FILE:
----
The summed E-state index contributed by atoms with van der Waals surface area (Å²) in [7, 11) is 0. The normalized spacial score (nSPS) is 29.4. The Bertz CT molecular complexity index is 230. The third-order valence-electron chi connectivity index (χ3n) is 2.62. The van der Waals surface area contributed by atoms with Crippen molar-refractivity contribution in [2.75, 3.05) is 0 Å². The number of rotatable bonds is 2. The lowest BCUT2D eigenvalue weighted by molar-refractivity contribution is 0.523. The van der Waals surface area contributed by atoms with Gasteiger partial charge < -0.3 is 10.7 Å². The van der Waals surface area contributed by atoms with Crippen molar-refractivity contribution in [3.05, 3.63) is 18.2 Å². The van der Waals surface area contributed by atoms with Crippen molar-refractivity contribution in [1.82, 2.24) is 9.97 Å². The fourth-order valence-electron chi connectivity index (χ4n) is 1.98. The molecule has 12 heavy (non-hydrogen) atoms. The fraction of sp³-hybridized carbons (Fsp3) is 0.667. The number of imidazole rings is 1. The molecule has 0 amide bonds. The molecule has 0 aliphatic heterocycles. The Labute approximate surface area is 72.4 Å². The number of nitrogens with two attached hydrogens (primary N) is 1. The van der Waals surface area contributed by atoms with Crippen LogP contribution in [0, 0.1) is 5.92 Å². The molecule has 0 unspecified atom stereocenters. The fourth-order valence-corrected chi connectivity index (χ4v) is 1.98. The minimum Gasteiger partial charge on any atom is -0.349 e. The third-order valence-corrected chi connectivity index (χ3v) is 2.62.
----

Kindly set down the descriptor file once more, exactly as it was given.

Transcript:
The summed E-state index contributed by atoms with van der Waals surface area (Å²) in [7, 11) is 0. The normalized spacial score (nSPS) is 29.4. The Bertz CT molecular complexity index is 230. The third-order valence-electron chi connectivity index (χ3n) is 2.62. The van der Waals surface area contributed by atoms with Crippen molar-refractivity contribution in [2.75, 3.05) is 0 Å². The number of rotatable bonds is 2. The lowest BCUT2D eigenvalue weighted by molar-refractivity contribution is 0.523. The van der Waals surface area contributed by atoms with Gasteiger partial charge < -0.3 is 10.7 Å². The van der Waals surface area contributed by atoms with Crippen molar-refractivity contribution in [3.05, 3.63) is 18.2 Å². The van der Waals surface area contributed by atoms with Crippen molar-refractivity contribution in [1.82, 2.24) is 9.97 Å². The fourth-order valence-electron chi connectivity index (χ4n) is 1.98. The molecule has 12 heavy (non-hydrogen) atoms. The fraction of sp³-hybridized carbons (Fsp3) is 0.667. The number of imidazole rings is 1. The molecule has 0 amide bonds. The molecule has 0 aliphatic heterocycles. The Labute approximate surface area is 72.4 Å². The number of nitrogens with two attached hydrogens (primary N) is 1. The van der Waals surface area contributed by atoms with Crippen LogP contribution in [0, 0.1) is 5.92 Å². The molecule has 0 unspecified atom stereocenters. The fourth-order valence-corrected chi connectivity index (χ4v) is 1.98. The minimum Gasteiger partial charge on any atom is -0.349 e. The third-order valence-corrected chi connectivity index (χ3v) is 2.62.